Socio-Economic Benefits of Trees
Trees make our communities more vital, beautiful places to live.
ECONOMIC POWER — Trees increase the value of the things around them
—Each large front yard tree adds 1% to a house's sales price, and large trees can add 10% to property value.
—In tree-lined commercial districts, shoppers report more frequent shopping, longer shopping trips, and willingness to spend 12% more for goods.
STRONGER COMMUNITIES — People get along better in tree-filled spaces
—Tree planting programs give inner city neighborhoods a stronger sense of community and empowerment.
—Urban trees and forests help alleviate some of the hardships of inner city living, especially for low-income groups.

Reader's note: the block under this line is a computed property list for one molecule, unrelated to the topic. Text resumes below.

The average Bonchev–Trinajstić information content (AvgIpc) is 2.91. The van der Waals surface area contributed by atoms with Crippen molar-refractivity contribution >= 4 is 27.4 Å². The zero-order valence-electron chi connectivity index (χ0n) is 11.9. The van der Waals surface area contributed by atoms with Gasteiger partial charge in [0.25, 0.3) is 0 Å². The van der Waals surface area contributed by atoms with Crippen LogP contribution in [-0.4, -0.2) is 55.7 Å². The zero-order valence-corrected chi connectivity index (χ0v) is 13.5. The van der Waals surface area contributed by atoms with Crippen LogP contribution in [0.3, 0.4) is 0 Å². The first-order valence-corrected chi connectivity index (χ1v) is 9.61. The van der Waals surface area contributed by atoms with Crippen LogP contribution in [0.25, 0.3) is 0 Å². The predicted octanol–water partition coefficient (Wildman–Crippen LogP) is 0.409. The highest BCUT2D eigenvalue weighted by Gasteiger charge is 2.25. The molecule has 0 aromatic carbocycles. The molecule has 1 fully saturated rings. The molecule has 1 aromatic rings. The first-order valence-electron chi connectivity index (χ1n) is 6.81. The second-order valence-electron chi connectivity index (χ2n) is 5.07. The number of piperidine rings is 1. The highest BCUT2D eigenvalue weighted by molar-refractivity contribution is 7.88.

—Trees contribute to stronger ties among neighbors, greater sense of safety, more supervision of children in outdoor places, healthier patterns of children's play, more use of neighborhood common spaces, fewer incivilities, fewer property crimes, and fewer violent crimes.
—More than 180 Illinois towns are proud to be a "Tree City USA."
HUMAN HEALTH — People feel happier and healthier around trees
—Studies show that when people can see or be near trees, they are more relaxed and less stressed.
—Hospital patients with window views of trees recover significantly faster and with fewer complications than patients who can't see trees.
—Kids can focus and learn better.
—Urban trees and forests provide emotional and spiritual experiences that are important in people's lives.
These facts are summarized from Trees Pay Us Back by the U.S. Forest Service and "The Role of Our Urban Forest in the Chicago Metropolitan Region's Future" by Edith Makra Kusnierz, Community Trees Advocate & John Dwyer, Ph.D., Research Associate, The Morton Arboretum. October 2010.